Remember the book and movie, The DaVinci Code back in 2006? The book was a bestseller, and the movie was big box office. While there had been other films that questioned the validity of what the Bible says about Jesus, it was probably the first to get such huge publicity. And it wasn’t the last novel, television series, or movie that toyed with historical facts or was offensive to Christianity. But unless you’re ready to set up a permanent boycott office underneath the Hollywood sign, we need to consider another approach to these types of entertainment and media projects that
When it comes to engaging in public policy and challenging today’s culture, one of the least likely strategies is one built around criticism. The growing number of churches and ministries that are constantly “against something” has always been a disturbing trend. On a regular basis, I see an avalanche of direct mail campaigns and magazine articles by organizations upset about
To launch it’s new Apple Music streaming service, Apple recently offered a three-month trial to the public. Great idea. But Apple (who incidentially is worth about $729 billion) planned to not pay the artists for their music during the trial period, which means that Apple would essentially be having the artists themselves underwrite the promotion. As many of you already know, Taylor Swift was the most vocal artist objecting to the idea, and her criticism was the strongest reason Apple finally backed down. How she did it is a great lesson in protesting anything you consider an injustice. Here’s what we can learn:
Karen Covell, Director of the Hollywood Prayer Network had an interesting conversation with an employee of a major ministry regarding their position on boycotting the entertainment industry. Karen, (like most of us Christians in the entertainment business) prefer to think of boycotts as a completely last resort. It raises plenty of money for fundraising campaigns, but as a strategy to change the culture, it simply rarely works.
But Karen responded to this ministry with such a clear and direct explanation of her position, I thought it worth posting. With Karen’s permission, here’s her letter:
I’ve written a lot about meetings, mostly because I just hate them. The vast majority are wasteful, unproductive, and distract employees from the actual task of getting things done. But no matter how much I (and plenty of others) write about the evils of meetings, organizations still have them. Now, I’ve finally discovered why:
Recently, the Christian Post interviewed me about Hollywood. It was a good article, but as most publications do, they only used a few short quotes. I thought I’d post the entire interview in case you might be interested in my comments. Let me know what you think:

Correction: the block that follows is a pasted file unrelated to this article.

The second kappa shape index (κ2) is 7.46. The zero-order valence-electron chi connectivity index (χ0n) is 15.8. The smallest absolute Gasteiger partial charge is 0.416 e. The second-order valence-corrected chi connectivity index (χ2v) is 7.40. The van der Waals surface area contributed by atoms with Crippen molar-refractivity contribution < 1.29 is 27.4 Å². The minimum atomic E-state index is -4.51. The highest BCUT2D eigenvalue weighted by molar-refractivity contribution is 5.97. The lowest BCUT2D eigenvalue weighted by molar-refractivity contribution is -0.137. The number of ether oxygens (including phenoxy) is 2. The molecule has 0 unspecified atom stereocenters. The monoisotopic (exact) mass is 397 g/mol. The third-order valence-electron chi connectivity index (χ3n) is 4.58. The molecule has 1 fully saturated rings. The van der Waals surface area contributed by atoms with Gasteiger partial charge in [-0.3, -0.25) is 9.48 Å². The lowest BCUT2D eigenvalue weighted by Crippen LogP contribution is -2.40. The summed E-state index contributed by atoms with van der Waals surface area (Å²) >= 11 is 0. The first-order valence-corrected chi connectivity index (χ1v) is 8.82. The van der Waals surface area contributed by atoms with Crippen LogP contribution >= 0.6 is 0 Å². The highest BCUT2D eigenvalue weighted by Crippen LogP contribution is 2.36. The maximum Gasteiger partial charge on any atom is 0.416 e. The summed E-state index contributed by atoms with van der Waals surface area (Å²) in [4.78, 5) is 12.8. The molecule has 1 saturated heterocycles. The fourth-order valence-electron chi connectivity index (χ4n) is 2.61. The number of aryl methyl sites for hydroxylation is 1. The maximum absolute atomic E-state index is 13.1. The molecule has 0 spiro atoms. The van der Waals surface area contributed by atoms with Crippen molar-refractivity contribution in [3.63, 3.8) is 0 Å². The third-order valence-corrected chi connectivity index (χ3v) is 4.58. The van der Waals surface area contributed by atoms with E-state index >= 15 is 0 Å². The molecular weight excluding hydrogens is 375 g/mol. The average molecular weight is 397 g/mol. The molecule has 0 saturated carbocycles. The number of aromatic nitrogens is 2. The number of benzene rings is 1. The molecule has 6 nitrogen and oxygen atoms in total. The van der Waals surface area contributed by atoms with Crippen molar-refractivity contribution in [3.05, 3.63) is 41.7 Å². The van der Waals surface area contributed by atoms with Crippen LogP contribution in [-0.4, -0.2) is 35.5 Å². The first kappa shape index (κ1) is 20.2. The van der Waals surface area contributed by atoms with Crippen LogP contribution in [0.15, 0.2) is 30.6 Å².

I had the fantastic opportunity last night to MC a fundraising event for a great ministry in Hollywood: Hollywood United. It’s essentially a collaboration of three organizations:
The Hollywood Prayer Network
And Act One Hollywood
The event accomplished three things:
Although I obviously recoil at those who trivialize our faith, and sympathize with other Christians who feel offense, I’ve always been consistently resistant to boycotts – especially when it’s about Hollywood – for a number of reasons:
First, if boycotts worked, why don’t missionaries do it? Can you imagine surrounding a tribe in a 3rd world country, criticizing them, calling them names, and boycotting them? Would that actually change their behavior? No. The key to success in missions is to develop a relationship of trust, become one of them, and then share your faith. Instead of always criticizing, what if we did that to Hollywood?
Second, I have yet to meet a single person who has accepted Christ as a result of a boycott or petition drive.
Third, as a strategy, boycotts are incredibly risky. In most cases, they backfire and actually work against you. For instance, during the last Christian boycott of Walt Disney Studios, Disney profits actually went up and they experienced record sales.
Fourth, I’m one of thousands of dedicated believers working inside Hollywood trying to make change happen from the inside. When Christians criticize Hollywood from the outside, it makes it very difficult for us to make a difference.
Fifth, “petitions” generated from direct mail campaigns rarely work. Christians in the industry will tell you that when networks receive packages of these orchestrated petitions, they usually toss them in the trash. Want to know what works? Original, individual, considerate letters from concerned viewers. Those letters get noticed.
Sixth, in my experience, boycotts make very little change happen, but they raise a great deal of money for the organizations behind them. For the most part, I believe the real reason for these petition drives and boycotts are simply fundraising strategies.
What do you think? I’d love to know your opinion.